by Linda Curtis
It was the day of my 72nd birthday that I thought I’d buy myself something, something truly spontaneous at the 24-hour open pharmacy on my way to church. It was in the children’s section of toys and gizmos that I saw it, a fake blood-shot eyeball for 75 cents. I laughed. Wouldn’t the grandkids like that for a joke?
I amused myself so much, too much, that I forgot to switch glasses and wore my sunglasses into church. I eased myself into the pew and happily saw a few others had done the same. It was a brightly lit church, with the sun streaming in the east window, and a shaft of light struck my face so I moved slightly to avoid it.
In church, the thought of a fake eyeball in my pocket made me smile. I thought about placing it in the collection plate as it passed by, but knew the old grouch next to me would make comment.
My attention went back to the sermon, a good lesson about forgiveness. Heaven knows I had to forgive the intentional atrocities of others.
We all stood up as the congregation flipped through the hymnals for the next song. It was then my hand fingered the eyeball in my pocket. I carefully pulled it out cupped in my hand and lifted my sunglasses just enough to pop the fake into place over my right eye and lower my sunglasses in one movement.
This was like a delicious secret and I giggled to myself. I sang louder than usual, giving a resounding last note. Amen.
The Reverend cleared his throat, viewed his congregation left to right and asked, is there anyone here who needs prayers, raise your hand. “I do.” A little old lady announced, standing up in the second row.” I’m going into surgery tomorrow”. “Of course, our prayers are with you,” he said and nodded to the church secretary who immediately wrote it down so flowers and get-well cards could be sent.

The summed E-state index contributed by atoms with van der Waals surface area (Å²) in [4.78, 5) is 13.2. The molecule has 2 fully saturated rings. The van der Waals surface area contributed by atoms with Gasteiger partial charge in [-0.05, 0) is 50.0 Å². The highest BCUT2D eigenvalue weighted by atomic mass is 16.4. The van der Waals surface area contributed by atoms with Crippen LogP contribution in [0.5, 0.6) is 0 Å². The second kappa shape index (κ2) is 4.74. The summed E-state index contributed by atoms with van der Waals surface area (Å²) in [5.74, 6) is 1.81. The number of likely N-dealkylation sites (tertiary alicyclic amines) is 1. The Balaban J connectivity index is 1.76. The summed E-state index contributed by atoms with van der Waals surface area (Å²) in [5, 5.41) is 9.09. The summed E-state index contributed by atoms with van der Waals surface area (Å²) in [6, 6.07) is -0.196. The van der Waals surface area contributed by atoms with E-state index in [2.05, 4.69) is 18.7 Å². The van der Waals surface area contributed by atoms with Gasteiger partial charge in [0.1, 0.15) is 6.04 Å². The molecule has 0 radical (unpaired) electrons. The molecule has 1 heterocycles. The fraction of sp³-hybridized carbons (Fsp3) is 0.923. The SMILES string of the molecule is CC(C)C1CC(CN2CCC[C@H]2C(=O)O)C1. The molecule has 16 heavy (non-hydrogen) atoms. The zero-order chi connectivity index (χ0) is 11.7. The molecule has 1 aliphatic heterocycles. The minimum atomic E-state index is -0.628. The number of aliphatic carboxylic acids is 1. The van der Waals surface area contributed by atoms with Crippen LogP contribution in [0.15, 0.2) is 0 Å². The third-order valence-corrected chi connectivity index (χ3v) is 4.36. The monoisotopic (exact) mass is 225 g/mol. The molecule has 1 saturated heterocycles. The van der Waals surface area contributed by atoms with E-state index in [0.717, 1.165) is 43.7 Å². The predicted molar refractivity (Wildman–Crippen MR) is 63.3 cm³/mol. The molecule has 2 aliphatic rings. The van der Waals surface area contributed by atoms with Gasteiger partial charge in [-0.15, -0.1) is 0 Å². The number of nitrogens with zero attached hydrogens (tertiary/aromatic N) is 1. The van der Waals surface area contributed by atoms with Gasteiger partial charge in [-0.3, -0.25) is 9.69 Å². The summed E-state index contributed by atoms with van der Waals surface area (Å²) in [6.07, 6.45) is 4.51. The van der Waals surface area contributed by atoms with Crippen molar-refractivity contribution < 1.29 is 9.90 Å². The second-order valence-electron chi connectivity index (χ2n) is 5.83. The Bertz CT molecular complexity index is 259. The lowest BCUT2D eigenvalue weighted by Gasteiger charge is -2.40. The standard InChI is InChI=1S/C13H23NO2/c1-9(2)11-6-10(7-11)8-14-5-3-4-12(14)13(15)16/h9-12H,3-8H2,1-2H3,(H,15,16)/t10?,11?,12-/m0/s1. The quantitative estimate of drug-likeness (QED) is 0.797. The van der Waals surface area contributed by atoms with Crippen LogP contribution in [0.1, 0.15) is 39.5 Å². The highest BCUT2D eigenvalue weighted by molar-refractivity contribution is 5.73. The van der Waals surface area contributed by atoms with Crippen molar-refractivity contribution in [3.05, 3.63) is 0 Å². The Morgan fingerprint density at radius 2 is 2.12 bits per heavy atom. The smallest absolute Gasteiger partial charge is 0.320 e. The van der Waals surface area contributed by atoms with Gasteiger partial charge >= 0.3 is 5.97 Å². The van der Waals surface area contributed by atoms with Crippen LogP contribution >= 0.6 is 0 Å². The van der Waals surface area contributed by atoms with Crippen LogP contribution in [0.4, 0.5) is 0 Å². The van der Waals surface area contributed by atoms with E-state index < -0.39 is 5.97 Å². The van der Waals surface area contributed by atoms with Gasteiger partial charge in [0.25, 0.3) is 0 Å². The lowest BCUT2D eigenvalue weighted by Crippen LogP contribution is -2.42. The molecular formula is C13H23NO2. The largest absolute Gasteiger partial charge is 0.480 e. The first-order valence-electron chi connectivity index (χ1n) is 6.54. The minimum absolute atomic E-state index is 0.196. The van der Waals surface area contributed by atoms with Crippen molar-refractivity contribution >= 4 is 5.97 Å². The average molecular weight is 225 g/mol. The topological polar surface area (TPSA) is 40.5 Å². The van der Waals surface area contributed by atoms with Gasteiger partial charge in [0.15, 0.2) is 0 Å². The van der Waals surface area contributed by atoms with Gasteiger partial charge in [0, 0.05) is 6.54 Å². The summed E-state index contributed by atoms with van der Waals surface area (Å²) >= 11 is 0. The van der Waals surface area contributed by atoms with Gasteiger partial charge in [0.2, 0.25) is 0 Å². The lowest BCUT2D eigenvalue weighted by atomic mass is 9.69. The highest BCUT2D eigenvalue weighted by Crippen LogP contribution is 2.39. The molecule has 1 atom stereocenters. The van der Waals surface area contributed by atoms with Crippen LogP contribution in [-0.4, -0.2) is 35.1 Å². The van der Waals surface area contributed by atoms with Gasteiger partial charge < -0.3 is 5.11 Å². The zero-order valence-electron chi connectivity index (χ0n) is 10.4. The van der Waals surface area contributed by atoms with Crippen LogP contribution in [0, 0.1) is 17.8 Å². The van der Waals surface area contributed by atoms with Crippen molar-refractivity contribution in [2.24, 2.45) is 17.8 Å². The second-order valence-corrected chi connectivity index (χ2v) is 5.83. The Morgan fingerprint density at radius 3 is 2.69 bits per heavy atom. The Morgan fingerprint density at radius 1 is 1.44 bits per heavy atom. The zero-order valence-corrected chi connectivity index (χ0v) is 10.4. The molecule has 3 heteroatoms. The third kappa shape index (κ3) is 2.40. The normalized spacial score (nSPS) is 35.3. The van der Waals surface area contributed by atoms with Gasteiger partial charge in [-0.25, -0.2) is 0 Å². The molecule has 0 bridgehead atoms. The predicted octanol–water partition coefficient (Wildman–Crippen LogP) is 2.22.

It was at that moment as the minister scanned the audience, that I lifted my sunglasses to my forehead, leaned into the shaft of light and remained motionless. I saw his gaze, his startle, his gasp. I dropped my sunglasses down, and stayed motionless.
The Reverend moved for the glass of water under the lectern and took a drink. “We’ll now sing Hymn 624,” he croaked, sending the choir into a twitter as no one had sung that medieval difficult to sing hymn in years.
I leaned forward with a cough and the eyeball popped into my cupped hand, and I placed back into my pocket.
After somewhat regaining his composure, the minister looked at the old lady in the sunglasses and wondered if he saw what he thought he saw. He concluded the service, forgetting procedure several times but still led the procession out of the church. I waited until all had shaken hands with the minister and I, the last one, shook his hand while transferring the plastic bloodshot eyeball into his palm at the same time. The expression on his face was priceless. “Can you forgive me, Reverend?” I asked with my sweetest granny smile.
His face began a flush, then a rosy blush as his eyes widened. “You!” he said.
I hurried away and wondered if I dared to return to church the following week. But I did.
The sermon was again on forgiveness. The Reverend admitted there was an event in his life that flabbergasted him, and he struggled all week with the choice of forgiving or not. A congregation member, of all things. This set the congregation into a speculation about who had done the unforgivable, and every face cautiously looked around. No name was given, even though the Reverend said he had forgiven the person who obviously was partially demented. I smiled. The congregation relaxed and sat back.
However, the basic nature of humans is to think any blame is theirs. After church service, a very somber line of handshaking progressed slowly as each member apologized for whatever it was they did.
One by one, each member confessed to their unforgivable deed, from missing the urinal in the men’s restroom to sneaking three cupcakes from the last church potluck dinner. One said his gum was still under the pew but he’d scrape it off before the next meeting. Some transgressions were so simple, a torn page in the hymnal, the pianist who played in the wrong key at one service and thought the choir was off key. A choir member confessed to intentionally singing too loudly into the ear of the awful soprano ahead of him. Even the janitor, who upped the furnace heat on church day, confessed to sleeping late one morning leaving the congregation bundled up with gloves and scarves throughout the service, teeth chattering through the hymns.
The Reverend was amazed and shocked by each admission, but he chose to forgive every one. This was, in fact, inspiring. This congregation really needed him.